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In search of salt

Historians relive Lewis and Clark salt making expedition
By R.J. Marx

The Daily Astorian

Published on October 6, 2018 6:08PM

Last changed on October 8, 2018 10:28PM

The quest for salt is re-enacted in Seaside.

Eve Marx

The quest for salt is re-enacted in Seaside.

A tribute to the salt makers who wintered in Seaside in 1805-06 by intepreters from the Pacific Northwest Living Historians.

Eve Marx

A tribute to the salt makers who wintered in Seaside in 1805-06 by intepreters from the Pacific Northwest Living Historians.

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A historian plays the role of Private Joseph Howard of the Lewis and Clark Corps of Discovery in Seaside in 1806.

R.J. Marx

A historian plays the role of Private Joseph Howard of the Lewis and Clark Corps of Discovery in Seaside in 1806.

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A historian plays the role of a salt maker, Private William Werner, a member of the Corps of Discovery.

R.J. Marx

A historian plays the role of a salt maker, Private William Werner, a member of the Corps of Discovery.

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Historians camped out in Seaside in a two-day re-enactment of the 1806 salt makers.

R.J. Marx

Historians camped out in Seaside in a two-day re-enactment of the 1806 salt makers.

Buy this photo
Visitors are transported to Seaside in 1806.

R.J. Marx

Visitors are transported to Seaside in 1806.

Buy this photo

“You are now entering 1806,” the sign in Seaside’s Cove announced on Saturday, where interpreters from the Pacific Northwest Living Historians shared the legacy of the Lewis and Clark expedition into Seaside.

According to historian John Orthmann, the encampment existed in Seaside for several months, all in the quest for salt.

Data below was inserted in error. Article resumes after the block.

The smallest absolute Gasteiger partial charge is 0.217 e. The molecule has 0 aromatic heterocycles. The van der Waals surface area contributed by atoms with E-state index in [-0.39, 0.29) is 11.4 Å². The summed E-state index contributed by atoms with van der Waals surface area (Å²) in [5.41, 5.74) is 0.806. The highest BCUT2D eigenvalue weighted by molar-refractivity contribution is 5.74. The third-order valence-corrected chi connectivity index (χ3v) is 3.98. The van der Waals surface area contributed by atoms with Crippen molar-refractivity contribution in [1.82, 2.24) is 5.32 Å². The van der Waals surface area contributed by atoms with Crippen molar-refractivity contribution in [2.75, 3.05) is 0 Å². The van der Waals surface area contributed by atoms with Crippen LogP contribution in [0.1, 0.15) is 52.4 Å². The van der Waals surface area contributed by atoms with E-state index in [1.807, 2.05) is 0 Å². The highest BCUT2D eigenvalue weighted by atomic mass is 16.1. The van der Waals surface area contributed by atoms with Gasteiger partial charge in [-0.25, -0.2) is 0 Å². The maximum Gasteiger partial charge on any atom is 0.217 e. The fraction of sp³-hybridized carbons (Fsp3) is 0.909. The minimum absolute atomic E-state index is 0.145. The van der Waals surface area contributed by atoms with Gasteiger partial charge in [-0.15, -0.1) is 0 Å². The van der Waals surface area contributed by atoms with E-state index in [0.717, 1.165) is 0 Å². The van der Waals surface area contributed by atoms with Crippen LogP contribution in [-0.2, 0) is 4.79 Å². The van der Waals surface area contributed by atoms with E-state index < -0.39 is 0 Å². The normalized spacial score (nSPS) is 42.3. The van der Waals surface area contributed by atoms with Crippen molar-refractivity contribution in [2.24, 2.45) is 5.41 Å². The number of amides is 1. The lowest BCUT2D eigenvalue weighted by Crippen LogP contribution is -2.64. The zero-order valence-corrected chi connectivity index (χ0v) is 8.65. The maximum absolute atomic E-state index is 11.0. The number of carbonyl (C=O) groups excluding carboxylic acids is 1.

The expedition had kegs of salt when they were sent out of St. Louis in May 1804, Orthmann said. But by the time they arrived at Fort Clatsop a year-and-a-half later, supplies were depleted.

“They found that in the wet weather they had a hard time preserving their meat,” Orthmann explained. “Sometimes they would send a hunter out and he’d kill an elk. But by the time they got back, it was spoiling. They really needed the salt to preserve the meat.”

Five members of the Corps of Discovery traveled on foot from Fort Clatsop to Seaside, which had everything they needed: sea water, plenty of rock, timber for making fires and fresh-water streams nearby.

The detachment made salt by boiling water for nearly two months, enduring wet winter weather, before collecting all the salt they made and returning to Fort Clatsop.

Two-hundred-twelve years later, the historians, attired in frontier fashion, demonstrated the transport of buckets of sea water, the boiling process, and then the scraping of salt.

“Gallons and gallons of water for just a little bit of salt,” Orthmann said.

Orthmann played the role of Kentucky-born Joseph Field, considered to be among the best shots and hunters in the Corps of Discovery.

Other interpreters played the roles of Private William Werner, Private Alexander Willard and Private Thomas Howard, among others.

Did any members of the expedition remain in Oregon?

“They didn’t stay,” Orthmann said. “They did not like the rain.”


Foundation meeting


When the annual salt makers event lost funding due to cuts in the National Park Service budget in 2015, the Oregon chapter of the foundation sought and won a grant to revive the program, according to Seaside Museum and Historical Society president Steve Wright.

The event kicks off the six-day national conference of the 50th annual meeting of the Lewis and Clark Trail Heritage Foundation, through Oct. 10 in Astoria.

Along with the Oregon chapter of the foundation and the Seaside Museum, event participants and supporters included the Clatsop County work crew, Oregon Parks and Recreation Department, Tides by the Sea, which provided rooms, and the Seaside Department of Public Works which provided a front-end loader to build up the fire pit, Orthmann said.

Wright said the museum hopes to bring back the event to Seaside every year.









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